In the early twenty-first century, women continue to receive substantially less media coverage than men, despite women’s much increased participation in public life. Media scholars argue that actors in news organizations skew news coverage in favor of men and male-related topics. However, no previous study has systematically examined whether such media bias exists beyond gender ratio imbalances in coverage that merely mirror societal-level structural and occupational gender inequalities.
How do national institutional contexts mediate the global? This article aims to answer this question by analyzing screen translation—the translation of audiovisual materials like movies and television programs—in four European countries: France, Italy, the Netherlands, and Poland. A cross-national, multi-method research project combining interviews, ethnography, and a small survey found considerable cross-national differences in translation norms and practices, sometimes leading to very different translated versions of the same product.
A growing literature posits the importance of boundaries in structuring social systems. Yet sociologists have not adequately theorized one of the most fraught and consequential sites of boundary-making in contemporary life: the delineation of the official edges of the government—and, consequently, of state from society. This article addresses that gap by theorizing the mechanisms of state boundary formation. In so doing, we extend culturalist theories of the state by providing a more specific model of how the state-society boundary is produced.
This research is an initial investigation into the ways community-based learning increase the cognitive skills central to the exercise of the sociological imagination. In addition to identifying a means to reveal that learning had occurred, we looked for evidence that the students were mastering sociological content, especially the concepts and habits of the sociological imagination.
by Sarah Halpern-Meekin, Laura Tach, Kathryn Edin, and Jennifer Sykes
Welfare queens driving Cadillacs. Food stamp kings buying filet mignon. The stereotypes are rife. What if there was a way to support lower-income families without the stigma? There is. And it comes from an unexpected source: the Internal Revenue Service.
The view that the rich are highly mobile has gained much political traction in recent years and has become a central argument in debates about whether there should be "millionaire taxes" on top-income earners. But a new study dispels the common myth about the propensity of millionaires in the United States to move from high to low tax states.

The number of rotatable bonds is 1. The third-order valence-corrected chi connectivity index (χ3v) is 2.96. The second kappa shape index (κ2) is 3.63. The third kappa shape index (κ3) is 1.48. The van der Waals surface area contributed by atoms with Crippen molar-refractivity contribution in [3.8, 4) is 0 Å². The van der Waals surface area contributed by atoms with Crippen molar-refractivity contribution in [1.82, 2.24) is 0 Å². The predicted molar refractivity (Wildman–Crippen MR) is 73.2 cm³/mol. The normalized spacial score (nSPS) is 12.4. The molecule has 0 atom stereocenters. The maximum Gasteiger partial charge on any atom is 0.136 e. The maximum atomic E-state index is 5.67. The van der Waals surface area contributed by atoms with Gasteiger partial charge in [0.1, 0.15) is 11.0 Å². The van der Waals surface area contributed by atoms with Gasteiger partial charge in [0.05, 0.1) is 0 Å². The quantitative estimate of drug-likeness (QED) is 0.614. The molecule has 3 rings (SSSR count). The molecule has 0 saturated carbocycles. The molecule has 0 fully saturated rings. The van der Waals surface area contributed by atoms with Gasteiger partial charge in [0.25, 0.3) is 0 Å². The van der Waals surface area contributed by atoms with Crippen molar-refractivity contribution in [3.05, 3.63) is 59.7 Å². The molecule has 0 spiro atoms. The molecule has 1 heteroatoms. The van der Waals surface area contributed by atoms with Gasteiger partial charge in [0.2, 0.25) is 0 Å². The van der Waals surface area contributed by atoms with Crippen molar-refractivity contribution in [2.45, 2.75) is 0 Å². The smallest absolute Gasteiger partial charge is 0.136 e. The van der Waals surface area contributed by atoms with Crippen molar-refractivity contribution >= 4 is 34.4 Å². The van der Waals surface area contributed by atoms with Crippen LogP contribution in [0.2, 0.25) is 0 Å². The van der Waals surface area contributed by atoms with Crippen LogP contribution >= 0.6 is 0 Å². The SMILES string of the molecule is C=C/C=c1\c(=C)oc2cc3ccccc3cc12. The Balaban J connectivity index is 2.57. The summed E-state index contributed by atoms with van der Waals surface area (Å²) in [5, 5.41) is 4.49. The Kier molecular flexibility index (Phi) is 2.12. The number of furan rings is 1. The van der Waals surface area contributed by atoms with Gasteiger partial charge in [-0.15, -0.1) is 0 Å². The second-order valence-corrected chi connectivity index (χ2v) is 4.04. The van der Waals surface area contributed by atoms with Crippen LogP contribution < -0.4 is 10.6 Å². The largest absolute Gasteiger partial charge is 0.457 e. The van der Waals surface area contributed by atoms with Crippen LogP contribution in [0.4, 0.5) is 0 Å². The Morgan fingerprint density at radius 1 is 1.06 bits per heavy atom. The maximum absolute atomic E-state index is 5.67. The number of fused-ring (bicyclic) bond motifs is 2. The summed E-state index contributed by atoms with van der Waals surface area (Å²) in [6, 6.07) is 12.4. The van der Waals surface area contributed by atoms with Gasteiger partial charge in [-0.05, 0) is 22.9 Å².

What explains the rise of race-conscious affirmative action policies in undergraduate admissions? The dominant theory posits that adoption of such policies was precipitated by urban and campus unrest in the North during the late 1960s. Based on primary research in a sample of 17 selective schools, we find limited support for the dominant theory. Affirmative action arose in two distinct waves during the 1960s. A first wave was launched in the early 1960s by northern college administrators inspired by nonviolent civil rights protests in the South.
The American Sociological Association (ASA) recently played a key role in support of the U.S. Supreme Court’s June 2016 ruling in the affirmative action case Fisher v. University of Texas at Austin. The judgement allowed the university to continue using race as a factor in admissions decisions.
“Scientific research shows that having a diverse student body leads to a number of educational benefits, including a decline in prejudice, improvements in students’ cognitive skills and self-confidence, and better classroom environments,” said ASA Executive Officer Sally T. Hillsman.
In May, the National Academy of Sciences (NAS) announced the election of two sociologists—Andrew Cherlin and Eileen Crimmins—among this year’s 84 new members. These newly elected NAS members were recognized for their distinguished and continuing achievements in original research. Members in the Academy, considered one of the highest honors in American science, help write reports on key scientific issues to help inform policymakers’ decisions.
ASA speaks with sociologist Dustin Kidd at the 2016 ASA Annual Meeting on August, 2016, in Seattle, WA. Kidd talks about what it means to “do sociology,” how he uses sociology in his work, highlights of his work in the field, the relevance of sociological work to society, and his advice to students interested in entering the field.